Even with an annual issue devoted to reporting advances in combating glaucoma, big-picture progress and can sometimes get lost in the shuffle. It may easy to forget that just a few years ago, there were no OHTS results providing definitive data on treatment benefits. The confounding role of central corneal thickness was just theoretical. For the most part, though, as elsewhere in medicine, it's small steps that define progress in this battle.
In that regard:
• Chris Kent reports this month (p. 38) on the ever-elusive grail of glaucoma progression software. Are we there yet? In terms of detection, no. But there are good reasons to believe that the newest software can be an integral part of the management of glaucoma.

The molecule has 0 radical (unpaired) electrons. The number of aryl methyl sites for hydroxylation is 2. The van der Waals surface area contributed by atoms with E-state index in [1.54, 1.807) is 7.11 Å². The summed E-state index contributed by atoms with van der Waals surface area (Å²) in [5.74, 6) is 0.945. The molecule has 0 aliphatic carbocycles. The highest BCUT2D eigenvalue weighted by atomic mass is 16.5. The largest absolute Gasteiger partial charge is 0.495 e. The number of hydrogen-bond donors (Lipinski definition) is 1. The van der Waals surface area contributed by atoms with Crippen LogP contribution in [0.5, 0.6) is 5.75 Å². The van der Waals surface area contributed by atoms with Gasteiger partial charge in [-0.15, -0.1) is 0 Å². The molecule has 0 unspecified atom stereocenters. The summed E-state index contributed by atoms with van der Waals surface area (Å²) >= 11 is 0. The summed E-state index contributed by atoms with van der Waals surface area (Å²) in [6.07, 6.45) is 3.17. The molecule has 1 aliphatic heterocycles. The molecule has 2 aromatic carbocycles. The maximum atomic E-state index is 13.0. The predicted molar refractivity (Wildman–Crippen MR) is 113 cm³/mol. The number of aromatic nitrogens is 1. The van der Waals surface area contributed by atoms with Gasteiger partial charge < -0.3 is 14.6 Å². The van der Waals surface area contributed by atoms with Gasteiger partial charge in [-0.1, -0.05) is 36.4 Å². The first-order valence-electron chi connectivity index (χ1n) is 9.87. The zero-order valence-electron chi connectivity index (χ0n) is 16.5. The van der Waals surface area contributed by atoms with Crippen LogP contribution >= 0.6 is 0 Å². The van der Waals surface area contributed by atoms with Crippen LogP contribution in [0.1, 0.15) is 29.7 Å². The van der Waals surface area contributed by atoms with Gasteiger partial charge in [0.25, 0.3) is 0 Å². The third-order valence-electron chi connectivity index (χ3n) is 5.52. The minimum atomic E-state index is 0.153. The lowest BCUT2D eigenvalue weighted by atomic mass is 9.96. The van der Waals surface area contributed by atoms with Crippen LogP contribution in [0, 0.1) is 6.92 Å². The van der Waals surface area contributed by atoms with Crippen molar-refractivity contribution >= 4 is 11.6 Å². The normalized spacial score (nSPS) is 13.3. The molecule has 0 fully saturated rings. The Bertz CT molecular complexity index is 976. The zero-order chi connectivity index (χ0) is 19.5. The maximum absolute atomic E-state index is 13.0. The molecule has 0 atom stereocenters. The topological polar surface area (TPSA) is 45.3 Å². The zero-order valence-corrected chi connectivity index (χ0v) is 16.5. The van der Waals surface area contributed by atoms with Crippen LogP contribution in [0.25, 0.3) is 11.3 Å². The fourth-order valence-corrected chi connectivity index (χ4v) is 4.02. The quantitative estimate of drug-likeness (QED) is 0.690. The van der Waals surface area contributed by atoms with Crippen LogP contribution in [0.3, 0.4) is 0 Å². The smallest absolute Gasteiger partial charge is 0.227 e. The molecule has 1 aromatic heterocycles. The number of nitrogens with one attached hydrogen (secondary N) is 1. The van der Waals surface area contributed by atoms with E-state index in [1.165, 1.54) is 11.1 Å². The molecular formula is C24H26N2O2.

• Dr. Lama Al-Aswad reports (p. 60) on cases in which Avastin, a cancer drug widely used off-label in retinal disease, appears to benefit cases of anterior segment neovascularization that can lead to glaucoma.
• Dr. Stan Berke provides (p. 66) what many surgeons have been awaiting for a long time: long-term data from a large trial on the benefits of endocyclophotocoagulation, in this case, in cataract patients on medically controlled glaucoma.
• Drs. Jim Tsai and M.A. Karim share the latest thinking (p. 54) on normal-tension glaucoma, whose very definition is still being debated.
• Walt Bethke rounds up (p. 46) leading glaucoma specialists for an in-depth analysis of the state of combined cataract and glaucoma filtration procedures and concludes … it all depends.
Clearly there's a long, long way to go even in defining and understanding, let alone treating, the glaucomas. But it's worthwhile to acknowledge the evidence that for all of the steps involved, we're moving forward.